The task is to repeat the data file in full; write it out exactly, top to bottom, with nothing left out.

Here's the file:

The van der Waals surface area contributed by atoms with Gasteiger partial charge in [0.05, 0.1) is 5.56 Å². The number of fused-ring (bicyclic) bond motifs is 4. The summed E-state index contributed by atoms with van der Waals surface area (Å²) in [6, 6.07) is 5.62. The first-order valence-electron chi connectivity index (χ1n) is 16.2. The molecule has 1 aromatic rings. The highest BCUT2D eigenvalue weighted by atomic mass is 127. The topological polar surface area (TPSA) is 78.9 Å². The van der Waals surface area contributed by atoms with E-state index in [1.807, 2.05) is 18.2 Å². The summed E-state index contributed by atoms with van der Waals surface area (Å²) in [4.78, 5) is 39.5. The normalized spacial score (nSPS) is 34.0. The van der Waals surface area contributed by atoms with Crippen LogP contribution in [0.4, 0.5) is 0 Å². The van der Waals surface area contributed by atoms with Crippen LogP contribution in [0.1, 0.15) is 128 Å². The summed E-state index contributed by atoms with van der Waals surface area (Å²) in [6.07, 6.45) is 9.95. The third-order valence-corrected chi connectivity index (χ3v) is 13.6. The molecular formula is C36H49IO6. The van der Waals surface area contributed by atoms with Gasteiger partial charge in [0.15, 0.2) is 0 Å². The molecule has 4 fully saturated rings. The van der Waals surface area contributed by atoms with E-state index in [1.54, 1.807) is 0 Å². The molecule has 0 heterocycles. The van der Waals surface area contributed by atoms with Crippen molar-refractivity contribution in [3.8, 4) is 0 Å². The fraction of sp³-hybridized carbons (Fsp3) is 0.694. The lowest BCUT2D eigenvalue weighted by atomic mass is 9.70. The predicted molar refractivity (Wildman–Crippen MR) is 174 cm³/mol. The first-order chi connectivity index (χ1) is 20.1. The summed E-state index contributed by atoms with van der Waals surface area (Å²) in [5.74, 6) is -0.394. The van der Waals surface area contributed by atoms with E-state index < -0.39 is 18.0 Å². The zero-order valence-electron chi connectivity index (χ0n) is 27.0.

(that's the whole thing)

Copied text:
The van der Waals surface area contributed by atoms with Gasteiger partial charge in [0.05, 0.1) is 5.56 Å². The number of fused-ring (bicyclic) bond motifs is 4. The summed E-state index contributed by atoms with van der Waals surface area (Å²) in [6, 6.07) is 5.62. The first-order valence-electron chi connectivity index (χ1n) is 16.2. The molecule has 1 aromatic rings. The highest BCUT2D eigenvalue weighted by atomic mass is 127. The topological polar surface area (TPSA) is 78.9 Å². The van der Waals surface area contributed by atoms with E-state index in [1.807, 2.05) is 18.2 Å². The summed E-state index contributed by atoms with van der Waals surface area (Å²) in [4.78, 5) is 39.5. The normalized spacial score (nSPS) is 34.0. The van der Waals surface area contributed by atoms with Crippen LogP contribution in [0.4, 0.5) is 0 Å². The van der Waals surface area contributed by atoms with Crippen LogP contribution in [0.1, 0.15) is 128 Å². The summed E-state index contributed by atoms with van der Waals surface area (Å²) in [6.07, 6.45) is 9.95. The third-order valence-corrected chi connectivity index (χ3v) is 13.6. The molecular formula is C36H49IO6. The van der Waals surface area contributed by atoms with Gasteiger partial charge in [0.15, 0.2) is 0 Å². The molecule has 4 fully saturated rings. The van der Waals surface area contributed by atoms with E-state index in [1.54, 1.807) is 0 Å². The molecule has 0 heterocycles. The van der Waals surface area contributed by atoms with Crippen molar-refractivity contribution in [3.8, 4) is 0 Å². The fraction of sp³-hybridized carbons (Fsp3) is 0.694. The lowest BCUT2D eigenvalue weighted by atomic mass is 9.70. The predicted molar refractivity (Wildman–Crippen MR) is 174 cm³/mol. The first-order chi connectivity index (χ1) is 20.1. The summed E-state index contributed by atoms with van der Waals surface area (Å²) in [5.74, 6) is -0.394. The van der Waals surface area contributed by atoms with E-state index < -0.39 is 18.0 Å². The zero-order valence-electron chi connectivity index (χ0n) is 27.0.